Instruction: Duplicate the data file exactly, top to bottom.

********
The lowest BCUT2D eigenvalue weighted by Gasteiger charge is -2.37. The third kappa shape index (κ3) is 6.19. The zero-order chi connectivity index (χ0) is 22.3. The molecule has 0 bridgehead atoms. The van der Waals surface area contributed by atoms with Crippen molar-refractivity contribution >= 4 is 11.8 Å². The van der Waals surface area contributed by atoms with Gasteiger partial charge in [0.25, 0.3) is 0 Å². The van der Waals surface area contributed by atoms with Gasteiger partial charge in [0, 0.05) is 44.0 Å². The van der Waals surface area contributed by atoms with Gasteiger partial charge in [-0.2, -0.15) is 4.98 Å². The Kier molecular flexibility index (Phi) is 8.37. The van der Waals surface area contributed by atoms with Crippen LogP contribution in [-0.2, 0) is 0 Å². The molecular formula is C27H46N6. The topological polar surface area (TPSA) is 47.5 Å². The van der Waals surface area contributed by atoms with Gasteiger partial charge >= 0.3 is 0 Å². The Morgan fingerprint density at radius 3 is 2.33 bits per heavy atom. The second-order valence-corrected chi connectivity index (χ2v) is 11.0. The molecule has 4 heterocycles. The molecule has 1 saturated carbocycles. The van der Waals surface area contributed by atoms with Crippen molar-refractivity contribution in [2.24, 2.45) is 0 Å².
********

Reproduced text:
The lowest BCUT2D eigenvalue weighted by Gasteiger charge is -2.37. The third kappa shape index (κ3) is 6.19. The zero-order chi connectivity index (χ0) is 22.3. The molecule has 0 bridgehead atoms. The van der Waals surface area contributed by atoms with Crippen molar-refractivity contribution >= 4 is 11.8 Å². The van der Waals surface area contributed by atoms with Gasteiger partial charge in [0.25, 0.3) is 0 Å². The van der Waals surface area contributed by atoms with Gasteiger partial charge in [0, 0.05) is 44.0 Å². The van der Waals surface area contributed by atoms with Gasteiger partial charge in [-0.2, -0.15) is 4.98 Å². The Kier molecular flexibility index (Phi) is 8.37. The van der Waals surface area contributed by atoms with Crippen LogP contribution in [-0.2, 0) is 0 Å². The molecular formula is C27H46N6. The topological polar surface area (TPSA) is 47.5 Å². The van der Waals surface area contributed by atoms with Gasteiger partial charge >= 0.3 is 0 Å². The Morgan fingerprint density at radius 3 is 2.33 bits per heavy atom. The second-order valence-corrected chi connectivity index (χ2v) is 11.0. The molecule has 4 heterocycles. The molecule has 1 saturated carbocycles. The van der Waals surface area contributed by atoms with Crippen molar-refractivity contribution in [2.24, 2.45) is 0 Å².